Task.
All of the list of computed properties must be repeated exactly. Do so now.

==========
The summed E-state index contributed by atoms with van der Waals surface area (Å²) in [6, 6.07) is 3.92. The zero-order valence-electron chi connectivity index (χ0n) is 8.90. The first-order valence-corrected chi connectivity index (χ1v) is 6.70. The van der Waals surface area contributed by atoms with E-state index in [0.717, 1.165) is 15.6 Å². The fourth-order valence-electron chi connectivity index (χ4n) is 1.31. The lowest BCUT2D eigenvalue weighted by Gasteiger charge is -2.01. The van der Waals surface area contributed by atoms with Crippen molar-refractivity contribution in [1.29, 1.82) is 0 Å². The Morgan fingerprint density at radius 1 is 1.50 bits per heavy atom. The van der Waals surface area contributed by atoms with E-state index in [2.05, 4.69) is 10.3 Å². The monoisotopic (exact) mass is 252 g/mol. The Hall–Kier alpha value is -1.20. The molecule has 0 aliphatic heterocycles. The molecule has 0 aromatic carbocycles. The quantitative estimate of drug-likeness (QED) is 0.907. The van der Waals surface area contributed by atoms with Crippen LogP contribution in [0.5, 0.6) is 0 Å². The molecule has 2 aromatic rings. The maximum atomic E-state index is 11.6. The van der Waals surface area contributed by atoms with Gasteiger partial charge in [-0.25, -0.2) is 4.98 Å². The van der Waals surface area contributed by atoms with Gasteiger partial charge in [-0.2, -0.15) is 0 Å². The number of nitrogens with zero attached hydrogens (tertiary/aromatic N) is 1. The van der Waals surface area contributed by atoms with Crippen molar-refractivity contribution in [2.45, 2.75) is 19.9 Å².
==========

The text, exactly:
The summed E-state index contributed by atoms with van der Waals surface area (Å²) in [6, 6.07) is 3.92. The zero-order valence-electron chi connectivity index (χ0n) is 8.90. The first-order valence-corrected chi connectivity index (χ1v) is 6.70. The van der Waals surface area contributed by atoms with E-state index in [0.717, 1.165) is 15.6 Å². The fourth-order valence-electron chi connectivity index (χ4n) is 1.31. The lowest BCUT2D eigenvalue weighted by Gasteiger charge is -2.01. The van der Waals surface area contributed by atoms with Crippen molar-refractivity contribution in [1.29, 1.82) is 0 Å². The Morgan fingerprint density at radius 1 is 1.50 bits per heavy atom. The van der Waals surface area contributed by atoms with E-state index in [2.05, 4.69) is 10.3 Å². The monoisotopic (exact) mass is 252 g/mol. The Hall–Kier alpha value is -1.20. The molecule has 0 aliphatic heterocycles. The molecule has 0 aromatic carbocycles. The quantitative estimate of drug-likeness (QED) is 0.907. The van der Waals surface area contributed by atoms with Crippen LogP contribution in [0.5, 0.6) is 0 Å². The molecule has 2 aromatic rings. The maximum atomic E-state index is 11.6. The van der Waals surface area contributed by atoms with Gasteiger partial charge in [-0.25, -0.2) is 4.98 Å². The van der Waals surface area contributed by atoms with Gasteiger partial charge in [-0.2, -0.15) is 0 Å². The number of nitrogens with zero attached hydrogens (tertiary/aromatic N) is 1. The van der Waals surface area contributed by atoms with Crippen molar-refractivity contribution in [2.45, 2.75) is 19.9 Å².